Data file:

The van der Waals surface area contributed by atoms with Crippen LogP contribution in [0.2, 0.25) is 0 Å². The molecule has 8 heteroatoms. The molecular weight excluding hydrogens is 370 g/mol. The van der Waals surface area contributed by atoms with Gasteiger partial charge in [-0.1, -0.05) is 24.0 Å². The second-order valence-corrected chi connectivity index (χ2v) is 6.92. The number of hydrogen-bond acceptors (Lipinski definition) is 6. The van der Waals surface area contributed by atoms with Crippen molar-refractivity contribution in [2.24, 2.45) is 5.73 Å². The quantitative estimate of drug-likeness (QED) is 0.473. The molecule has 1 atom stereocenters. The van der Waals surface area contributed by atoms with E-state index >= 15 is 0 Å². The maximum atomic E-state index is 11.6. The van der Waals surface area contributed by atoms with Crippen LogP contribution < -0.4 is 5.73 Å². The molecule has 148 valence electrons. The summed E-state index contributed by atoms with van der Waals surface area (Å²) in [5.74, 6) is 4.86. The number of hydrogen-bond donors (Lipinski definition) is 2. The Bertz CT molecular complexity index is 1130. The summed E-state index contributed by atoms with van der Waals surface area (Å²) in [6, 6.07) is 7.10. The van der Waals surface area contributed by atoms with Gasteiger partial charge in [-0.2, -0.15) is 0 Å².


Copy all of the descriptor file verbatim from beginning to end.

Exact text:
The van der Waals surface area contributed by atoms with Crippen LogP contribution in [0.2, 0.25) is 0 Å². The molecule has 8 heteroatoms. The molecular weight excluding hydrogens is 370 g/mol. The van der Waals surface area contributed by atoms with Gasteiger partial charge in [-0.1, -0.05) is 24.0 Å². The second-order valence-corrected chi connectivity index (χ2v) is 6.92. The number of hydrogen-bond acceptors (Lipinski definition) is 6. The van der Waals surface area contributed by atoms with Crippen molar-refractivity contribution in [2.24, 2.45) is 5.73 Å². The quantitative estimate of drug-likeness (QED) is 0.473. The molecule has 1 atom stereocenters. The van der Waals surface area contributed by atoms with E-state index >= 15 is 0 Å². The maximum atomic E-state index is 11.6. The van der Waals surface area contributed by atoms with Crippen LogP contribution < -0.4 is 5.73 Å². The molecule has 148 valence electrons. The summed E-state index contributed by atoms with van der Waals surface area (Å²) in [5.74, 6) is 4.86. The number of hydrogen-bond donors (Lipinski definition) is 2. The Bertz CT molecular complexity index is 1130. The summed E-state index contributed by atoms with van der Waals surface area (Å²) in [6, 6.07) is 7.10. The van der Waals surface area contributed by atoms with Gasteiger partial charge in [-0.2, -0.15) is 0 Å².